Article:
Kabultec’s sister organization in Afghanistan–The Roqia Center–provides free adult education for couples in Afghanistan. Husbands and wives with little or no formal education are taught literary basics, with the lone requirement that they learn together–they share the same books, sit together in class, and complete their homework together at home.


Since 2002, over one thousand beneficiaries have participated in these classes. Most participated in our year-long “First Year” course, which covers the equivalent of the first three grades of Afghan primary education. Approximately two hundred of our First Year graduates have also participated in our “Second Year” course, consisting of more advanced learning in a wider range of subjects, including math, history, civics, ecology, and governance.

The classes are held in Kabul and Balkh Provinces, almost all in suburban or urban neighborhoods of Kabul City and Mazar-e Sharif respectively. While only held in these two provinces, students have travelled from more than seventeen different provinces to attend. Most classes consist of a broad spectrum of ethnicities and religious sects, all learning together in a single classroom.

Adult Couples Policy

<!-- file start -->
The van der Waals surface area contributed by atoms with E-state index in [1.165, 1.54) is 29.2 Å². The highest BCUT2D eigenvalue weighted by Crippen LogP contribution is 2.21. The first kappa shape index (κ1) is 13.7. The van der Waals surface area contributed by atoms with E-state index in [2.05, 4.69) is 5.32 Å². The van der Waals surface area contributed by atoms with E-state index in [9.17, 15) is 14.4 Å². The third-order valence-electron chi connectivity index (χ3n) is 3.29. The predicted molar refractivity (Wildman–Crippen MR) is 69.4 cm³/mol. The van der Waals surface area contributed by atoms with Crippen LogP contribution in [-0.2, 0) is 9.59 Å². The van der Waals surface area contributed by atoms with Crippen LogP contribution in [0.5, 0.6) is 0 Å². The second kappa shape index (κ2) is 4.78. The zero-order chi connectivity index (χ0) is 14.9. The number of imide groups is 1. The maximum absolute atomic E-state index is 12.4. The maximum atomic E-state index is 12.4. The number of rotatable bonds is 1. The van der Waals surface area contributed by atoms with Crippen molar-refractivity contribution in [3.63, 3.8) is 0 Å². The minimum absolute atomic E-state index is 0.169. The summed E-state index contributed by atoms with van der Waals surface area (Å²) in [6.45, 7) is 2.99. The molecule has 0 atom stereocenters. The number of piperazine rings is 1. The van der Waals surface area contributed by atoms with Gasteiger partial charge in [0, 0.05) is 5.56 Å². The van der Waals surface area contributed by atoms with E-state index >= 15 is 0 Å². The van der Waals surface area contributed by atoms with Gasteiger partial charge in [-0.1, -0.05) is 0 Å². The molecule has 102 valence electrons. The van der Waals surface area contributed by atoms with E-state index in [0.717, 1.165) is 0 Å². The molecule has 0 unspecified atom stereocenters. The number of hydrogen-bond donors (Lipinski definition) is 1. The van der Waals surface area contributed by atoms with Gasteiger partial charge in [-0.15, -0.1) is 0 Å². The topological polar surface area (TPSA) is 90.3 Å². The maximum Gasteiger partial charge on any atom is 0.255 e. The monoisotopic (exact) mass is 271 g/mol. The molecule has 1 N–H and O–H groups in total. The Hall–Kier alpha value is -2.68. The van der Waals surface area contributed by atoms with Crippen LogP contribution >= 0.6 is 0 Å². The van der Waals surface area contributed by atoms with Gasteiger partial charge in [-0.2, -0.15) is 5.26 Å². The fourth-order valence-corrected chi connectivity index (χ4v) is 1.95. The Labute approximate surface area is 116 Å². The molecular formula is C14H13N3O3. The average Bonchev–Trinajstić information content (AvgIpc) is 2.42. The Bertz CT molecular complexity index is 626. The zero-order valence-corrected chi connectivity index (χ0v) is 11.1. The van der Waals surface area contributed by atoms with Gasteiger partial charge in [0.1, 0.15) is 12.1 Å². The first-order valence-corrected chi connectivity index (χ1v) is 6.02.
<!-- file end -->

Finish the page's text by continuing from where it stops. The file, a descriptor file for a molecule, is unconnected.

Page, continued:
All classes are restricted to adult married couples. While the Roqia Center’s primary mission is the empowerment of women, in the difficult social circumstances found in Afghanistan this can sometimes be best achieved by empowering the decision makers within the population, while doing so in a way that mandates gender-neutral opportunities. While education of young girls and boys may be vital for the longer term future of a society, the education of adults as voters and community decision makers can have a much more immediate impact on the short term healing and development of a post-conflict civil society such as Afghanistan’s. Strictly enforcing attendance for both husbands and wives ensures that wives are not going to be accused of participating in an activity detrimental to the couple’s relationship, and avoids the stigma sometimes attached to women participating in an activity outside the home without a male relative companion.

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